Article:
For some time now, Home School Legal Defense Association has been monitoring how the NCAA treats home schoolers. The NCAA has a hard job-keeping collegiate sports from degenerating into professional sports. One real problem that they face is the lowering of academic standards for college athletes. A well-trained gorilla would probably make a good fullback, but a gorilla should not play on a college team unless it can do algebra and trigonometry. The traditional guarantee of academic ability has been the high school grade point average (GPA) of the athlete. Home schools, however, usually do not compute GPA's.
At its April 1994 meeting, the NCAA Council decided that the NCAA will accept home schoolers, but they placed the burden of proving home-school success squarely on the student-athlete's shoulders. The Council voted to waive the NCAA Initial-Eligibility Requirements for home schoolers on a case-by-case basis. The Council specified that home schoolers should be subject to the same standards of academic preparation and evaluation as other students. This means that home schoolers must both cover a certain amount of material, and get reasonably good "grades" while doing so.
The NCAA requires the "Core Curriculum" outline below. The student should be able to demonstrate that he has completed, at the high school level, the equivalent of:
four years of English;
two years of mathematics (one algebra; one geometry);
two years of social science;
two years of natural or physical sciences; and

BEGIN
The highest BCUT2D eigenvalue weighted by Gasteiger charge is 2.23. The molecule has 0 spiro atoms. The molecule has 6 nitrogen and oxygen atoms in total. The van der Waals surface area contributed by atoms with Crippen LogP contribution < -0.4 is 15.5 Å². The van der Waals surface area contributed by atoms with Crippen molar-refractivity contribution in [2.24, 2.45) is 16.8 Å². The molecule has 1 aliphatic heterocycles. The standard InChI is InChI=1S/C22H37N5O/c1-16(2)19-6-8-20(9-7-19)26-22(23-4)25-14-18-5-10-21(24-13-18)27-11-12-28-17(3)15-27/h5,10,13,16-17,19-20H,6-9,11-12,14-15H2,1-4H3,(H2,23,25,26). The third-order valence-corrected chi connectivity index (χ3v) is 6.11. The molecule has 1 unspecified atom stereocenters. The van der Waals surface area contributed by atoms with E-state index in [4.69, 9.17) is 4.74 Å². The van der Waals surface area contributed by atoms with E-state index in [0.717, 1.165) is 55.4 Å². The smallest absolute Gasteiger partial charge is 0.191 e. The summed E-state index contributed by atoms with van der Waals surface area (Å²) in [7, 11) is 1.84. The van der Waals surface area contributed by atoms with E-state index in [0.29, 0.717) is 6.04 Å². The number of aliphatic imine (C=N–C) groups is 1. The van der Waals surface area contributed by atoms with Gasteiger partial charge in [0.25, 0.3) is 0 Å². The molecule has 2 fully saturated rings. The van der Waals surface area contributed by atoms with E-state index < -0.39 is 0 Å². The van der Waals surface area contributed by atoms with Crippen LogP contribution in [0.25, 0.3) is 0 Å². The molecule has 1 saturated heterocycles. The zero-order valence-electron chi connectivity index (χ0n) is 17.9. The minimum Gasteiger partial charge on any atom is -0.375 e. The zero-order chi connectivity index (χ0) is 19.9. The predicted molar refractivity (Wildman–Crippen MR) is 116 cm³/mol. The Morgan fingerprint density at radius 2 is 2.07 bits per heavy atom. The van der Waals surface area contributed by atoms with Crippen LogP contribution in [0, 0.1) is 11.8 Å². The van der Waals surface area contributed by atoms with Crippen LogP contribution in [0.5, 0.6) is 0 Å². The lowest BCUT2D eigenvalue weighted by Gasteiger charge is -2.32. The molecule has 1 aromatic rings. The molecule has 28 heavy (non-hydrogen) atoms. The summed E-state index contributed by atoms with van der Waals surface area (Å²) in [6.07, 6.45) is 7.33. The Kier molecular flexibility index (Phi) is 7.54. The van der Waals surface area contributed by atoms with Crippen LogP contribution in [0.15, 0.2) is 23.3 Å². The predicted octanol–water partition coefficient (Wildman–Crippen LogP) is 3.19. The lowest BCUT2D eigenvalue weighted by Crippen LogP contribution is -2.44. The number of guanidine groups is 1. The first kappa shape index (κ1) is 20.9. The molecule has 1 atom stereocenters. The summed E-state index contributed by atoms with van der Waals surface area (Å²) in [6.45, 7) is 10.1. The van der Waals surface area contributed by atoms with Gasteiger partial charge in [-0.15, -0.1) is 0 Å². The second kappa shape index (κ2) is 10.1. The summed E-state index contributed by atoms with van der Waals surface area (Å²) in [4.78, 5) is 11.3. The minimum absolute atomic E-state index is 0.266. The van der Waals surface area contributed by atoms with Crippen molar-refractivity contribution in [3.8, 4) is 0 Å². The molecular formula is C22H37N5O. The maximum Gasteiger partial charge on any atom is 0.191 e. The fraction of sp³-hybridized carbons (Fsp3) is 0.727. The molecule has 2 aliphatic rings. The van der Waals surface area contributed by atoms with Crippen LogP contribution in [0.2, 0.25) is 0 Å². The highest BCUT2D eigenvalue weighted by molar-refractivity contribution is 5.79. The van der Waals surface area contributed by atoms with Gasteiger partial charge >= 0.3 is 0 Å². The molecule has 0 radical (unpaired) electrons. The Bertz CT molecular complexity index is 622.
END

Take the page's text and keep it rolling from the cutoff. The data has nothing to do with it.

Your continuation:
two years of additional academic courses.
These courses should be documented by some form of official correspondence such as an end-of-the-year review by a certified teacher.
Home-schooled students must also show the equivalent of good "grades." One component of this is the SAT or ACT test, which most college-bound students will take. A high score on either of these tests will make it easier to prove academic preparation, but will not eliminate the need to show that the student has completed the core curriculum. For public school students, a 2.000 grade point average ("C" work) plus a 900 on the SAT will satisfy the NCAA requirements. A 700 on the SAT means the public school students needs a GPA of at least 2.500. Therefore, a home-schooled student with combined SAT test scores of 900 or above must be able to document that his overall course work has been at or above the "C" average, while a student with SAT scores of 700 needs to show that he has done work closer to a "B" than a "C".
To demonstrate academic ability, the Council recommended that home-schooled students participate in programs that include standardized testing and evaluations whenever possible. Annual standardized testing would be helpful in this regard. Another way to document progress would be to have a professional teacher review the student's work at the completion of each course and prepare a document certifying the student's progress.
The NCAA has taken one small step forward by permitting home schoolers in on a case-by-case basis, but it still has a long way to go. There are too many fine scholars and athletes now studying at home for the NCAA to stick to its outdated policy for long. Home schools may not provide conventional GPA's, but appropriate substitute measures of the student's academic ability are available. As the number of home schoolers continues to rise, the NCAA will need to drop its case-by-case procedure and come up with clear guidelines that are fair for everyone. In the meantime, home schoolers will have to keep the pressure on to make collegiate athletics a level playing field for home schoolers.